Originally Posted by listopencil
We didn't diverge from all animals in this. Here's and easy example. Your dog knows that it's not supposed to get into the trash can. You come home from work and your dog has knocked it over. Big mess in the kitchen. Look at your dog. Some dogs are stupid and will just look at back at you with a "Derp?" face. Otherwise you will see remorse, guilt and fear. The dog knows it has done something wrong. If you treat it in a certain way you can train it (most dogs) not to knock over the can anymore. In effect you instituted morals in your dog. He knows right from wrong and makes the decision not to "commit evil."
I could give you a lot of examples of moral/ethical behavior in animals but I have to go to bed. Work in the AM. I'll be back tomorrow.
Two issues come to mind. 1) Supposing the dog knows he does wrong, that feeling is still taught to him by humans. Had it not been for training, that dog would have made a mess in the kitchen and gone about his day no matter how intelligent of a dog he is. 2) The dog knows he did wrong because of the reaction from the human and the poor consequences that follow. Human gets angry; dog gets put in kennel or outside or hit w/ newspaper or whatever standard dog training is; kennel/outside is not comfortable, human angry voice is disturbing, and hit w/ newspaper feels bad.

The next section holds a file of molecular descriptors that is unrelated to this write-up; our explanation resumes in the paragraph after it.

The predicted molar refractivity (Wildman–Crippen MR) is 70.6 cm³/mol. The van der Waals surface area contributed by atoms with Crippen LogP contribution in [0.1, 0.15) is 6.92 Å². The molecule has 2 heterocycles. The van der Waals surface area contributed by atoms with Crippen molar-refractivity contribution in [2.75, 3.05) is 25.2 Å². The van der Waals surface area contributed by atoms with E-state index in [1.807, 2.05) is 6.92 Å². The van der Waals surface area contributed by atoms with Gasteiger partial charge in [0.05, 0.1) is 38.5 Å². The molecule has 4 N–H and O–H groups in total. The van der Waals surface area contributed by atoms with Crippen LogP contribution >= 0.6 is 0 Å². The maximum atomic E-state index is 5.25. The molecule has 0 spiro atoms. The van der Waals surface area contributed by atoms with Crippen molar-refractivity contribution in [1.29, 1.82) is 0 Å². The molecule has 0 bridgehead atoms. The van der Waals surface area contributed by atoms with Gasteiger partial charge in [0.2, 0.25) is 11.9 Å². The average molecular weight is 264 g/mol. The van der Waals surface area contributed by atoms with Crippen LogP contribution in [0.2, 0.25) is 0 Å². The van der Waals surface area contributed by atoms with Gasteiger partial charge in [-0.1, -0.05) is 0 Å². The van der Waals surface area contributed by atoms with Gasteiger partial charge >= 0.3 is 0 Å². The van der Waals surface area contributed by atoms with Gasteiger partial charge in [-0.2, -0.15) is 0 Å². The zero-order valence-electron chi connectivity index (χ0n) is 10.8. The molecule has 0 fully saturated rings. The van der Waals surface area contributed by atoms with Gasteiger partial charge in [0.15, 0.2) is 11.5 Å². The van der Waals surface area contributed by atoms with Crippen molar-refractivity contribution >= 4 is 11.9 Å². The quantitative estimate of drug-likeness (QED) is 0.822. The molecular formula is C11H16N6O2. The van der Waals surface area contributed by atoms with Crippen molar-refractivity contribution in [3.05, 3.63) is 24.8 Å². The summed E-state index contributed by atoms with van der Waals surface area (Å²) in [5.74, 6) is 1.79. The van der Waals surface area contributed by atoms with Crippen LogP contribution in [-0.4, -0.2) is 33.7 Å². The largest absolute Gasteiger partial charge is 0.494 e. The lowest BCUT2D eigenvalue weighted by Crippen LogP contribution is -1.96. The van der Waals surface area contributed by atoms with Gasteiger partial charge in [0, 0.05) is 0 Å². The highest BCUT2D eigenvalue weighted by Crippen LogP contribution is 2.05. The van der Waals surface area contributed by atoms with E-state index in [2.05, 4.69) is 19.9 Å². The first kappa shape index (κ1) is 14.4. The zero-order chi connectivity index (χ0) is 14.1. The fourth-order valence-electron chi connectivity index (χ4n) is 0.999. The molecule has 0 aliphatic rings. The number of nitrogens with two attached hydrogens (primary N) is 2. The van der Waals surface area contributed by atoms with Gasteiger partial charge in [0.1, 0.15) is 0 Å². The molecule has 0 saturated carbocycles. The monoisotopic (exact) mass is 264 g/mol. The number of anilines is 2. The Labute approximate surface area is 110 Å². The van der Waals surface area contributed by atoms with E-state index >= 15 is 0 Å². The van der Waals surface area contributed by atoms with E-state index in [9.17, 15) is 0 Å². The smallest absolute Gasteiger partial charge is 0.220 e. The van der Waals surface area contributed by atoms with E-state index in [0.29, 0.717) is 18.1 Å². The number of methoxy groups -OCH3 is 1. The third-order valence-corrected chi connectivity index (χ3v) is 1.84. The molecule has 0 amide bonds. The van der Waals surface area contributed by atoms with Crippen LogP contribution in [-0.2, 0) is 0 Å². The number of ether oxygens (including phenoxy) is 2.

But a dog cannot tell you why it is bad to make the mess in the kitchen. He has no idea the values that are associated with whatever it is humans think bad, whether it be making a mess in the kitchen or eating the 2 mo old child.